The latest street battles in Turkey reveal just how divided its society is. Some observers are drawing comparisons to the time before the coup of 1980.
In a country with an average age of around 30, most Turks weren't even born at the time of the coup d'etat of 1980. Even so, it casts a long shadow. The trauma of bloody clashes on the streets of Turkey and the subsequent mass arrests, torture and killings by the military still lingers. Turks refer to it by date - and "September 12" stands for chaos, violence and martial law.
Turkey's recent clashes have been reopening this national wound. Last year, Prime Minister Recep Tayyip Erdogan sent in riot police to crack down on peaceful protests against a construction project in Istanbul's Gezi Park. The funeral service (12.03.2014) for Berkin Elvan, the boy who was injured then and died this week after several months in a coma, has now also turned violent. Just days before the local elections on March 30, Erdogan and his opponents are irreconcilable.
A divided society
"Turkey is experiencing unprecedented polarization," columnist Nagehan Alci wrote in "Milliyet" newspaper in early March. The only consolation, he said, was that no firearms had been used yet: "Otherwise the polarization is on the same scale as before September 12."
The situation continues to worsen. Less than two weeks after Alci's piece was published, a 22-year-old was shot dead in Istanbul on the sidelines of the clashes that followed the Elvan funeral. The extreme left-wing group DHKP-C claimed responsibility.
Critics blame Erdogan
The death of the 22-year-old came as a shock. After this month's riots, several parties called on their supporters for calm and restraint. Appeals are circulating in Turkish Internet forums urging people to stop taking part in demonstrations until further notice, because of the danger that provocateurs could cause more bloodshed. "A human life is worth more than any ideology," one appeal said.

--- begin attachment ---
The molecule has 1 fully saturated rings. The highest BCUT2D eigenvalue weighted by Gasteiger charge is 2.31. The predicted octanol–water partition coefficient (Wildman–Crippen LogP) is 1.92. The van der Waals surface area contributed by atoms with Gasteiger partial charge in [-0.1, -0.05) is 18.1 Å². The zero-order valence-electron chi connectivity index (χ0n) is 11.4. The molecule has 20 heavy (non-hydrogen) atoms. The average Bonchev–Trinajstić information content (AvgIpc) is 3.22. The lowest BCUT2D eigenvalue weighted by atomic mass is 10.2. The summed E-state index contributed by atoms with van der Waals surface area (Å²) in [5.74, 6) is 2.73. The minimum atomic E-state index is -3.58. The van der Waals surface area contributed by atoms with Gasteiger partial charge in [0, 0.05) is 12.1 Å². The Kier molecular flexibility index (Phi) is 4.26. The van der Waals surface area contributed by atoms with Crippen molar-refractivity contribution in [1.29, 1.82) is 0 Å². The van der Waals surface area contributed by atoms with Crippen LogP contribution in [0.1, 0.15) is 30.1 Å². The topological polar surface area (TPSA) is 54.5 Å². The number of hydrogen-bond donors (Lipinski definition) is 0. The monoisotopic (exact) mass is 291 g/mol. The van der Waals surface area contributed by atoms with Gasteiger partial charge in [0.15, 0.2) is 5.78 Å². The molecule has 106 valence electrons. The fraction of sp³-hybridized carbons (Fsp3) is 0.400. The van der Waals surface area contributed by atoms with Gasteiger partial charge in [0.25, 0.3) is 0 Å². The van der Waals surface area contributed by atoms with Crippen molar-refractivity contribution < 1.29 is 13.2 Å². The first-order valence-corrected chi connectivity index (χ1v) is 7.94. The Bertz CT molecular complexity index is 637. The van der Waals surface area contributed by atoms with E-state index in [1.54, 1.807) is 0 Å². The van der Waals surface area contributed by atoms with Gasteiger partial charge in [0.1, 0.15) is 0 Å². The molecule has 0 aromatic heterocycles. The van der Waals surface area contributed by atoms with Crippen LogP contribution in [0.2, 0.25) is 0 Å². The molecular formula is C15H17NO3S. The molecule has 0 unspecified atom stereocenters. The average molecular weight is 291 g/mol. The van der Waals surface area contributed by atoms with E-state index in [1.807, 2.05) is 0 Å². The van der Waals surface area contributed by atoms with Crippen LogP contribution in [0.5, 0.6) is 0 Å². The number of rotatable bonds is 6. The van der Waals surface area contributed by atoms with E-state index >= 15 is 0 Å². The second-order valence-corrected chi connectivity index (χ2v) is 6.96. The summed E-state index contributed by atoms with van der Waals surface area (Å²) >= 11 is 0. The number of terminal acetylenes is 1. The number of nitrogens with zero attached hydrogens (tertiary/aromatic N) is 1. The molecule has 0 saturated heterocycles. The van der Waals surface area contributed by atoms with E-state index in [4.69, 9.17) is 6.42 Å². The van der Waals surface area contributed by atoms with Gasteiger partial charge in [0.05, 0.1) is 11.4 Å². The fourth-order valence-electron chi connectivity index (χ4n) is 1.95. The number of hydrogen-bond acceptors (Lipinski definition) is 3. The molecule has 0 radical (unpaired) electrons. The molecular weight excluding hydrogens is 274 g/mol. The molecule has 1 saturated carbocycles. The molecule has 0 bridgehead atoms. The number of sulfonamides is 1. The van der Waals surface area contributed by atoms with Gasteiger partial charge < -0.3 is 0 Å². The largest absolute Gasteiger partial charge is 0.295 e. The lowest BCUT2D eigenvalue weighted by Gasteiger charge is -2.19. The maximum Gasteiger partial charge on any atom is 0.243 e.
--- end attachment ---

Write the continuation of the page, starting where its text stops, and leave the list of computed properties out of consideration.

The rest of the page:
Government critics give Recep Tayyip Erdogan most of the blame for the growing tensions. The prime minister has not spoken a word of condolence over Elvan's death, instead complaining about damage to the offices of his party, the AKP. He described protesters as "vandals."
Opposition politicians Muslim Sari said that a prime minister who categorized victims of violence into "my dead, your dead" was no longer fit to govern. Erdogan is constantly increasing the divisions in Turkish society, commentator Hasan Cemal wrote in an article for internet portal T24. If Erdogan goes on like this, he would "set fire" to Turkey, Cemal said.
AKP wants to win back wavering followers
Ankara political scientist Fethi Acikel said Erdogan and the AKP have an interest in increasing tensions before the election on March 30. Many AKP voters were uneasy because of allegations of corruption against the government and the prime minister's increasingly authoritarian style, Acikel told DW. The party aims to win back these voters. "The AKP wants to raise tensions and present itself as the victim of attacks to rally its followers," he said.
But Acikel said he did not want to make a direct comparison with the events of 1980. The broader situations are too different, he said.
Journalist Aydin Engin, who was forced to flee to Germany following the coup, also said the situations then and now are not fully comparable. Before the coup, extremists on the left and right were engaged in deadly clashes almost daily, while today's divisions largely take place in the political arena, Engin said.
"The danger today is that political chaos could arise," Engin said. Unlike in the period before 1980, the opposing sides turn to arms only in exceptional cases today: "Back then, both sides were armed. This is not the case today, at least not yet."
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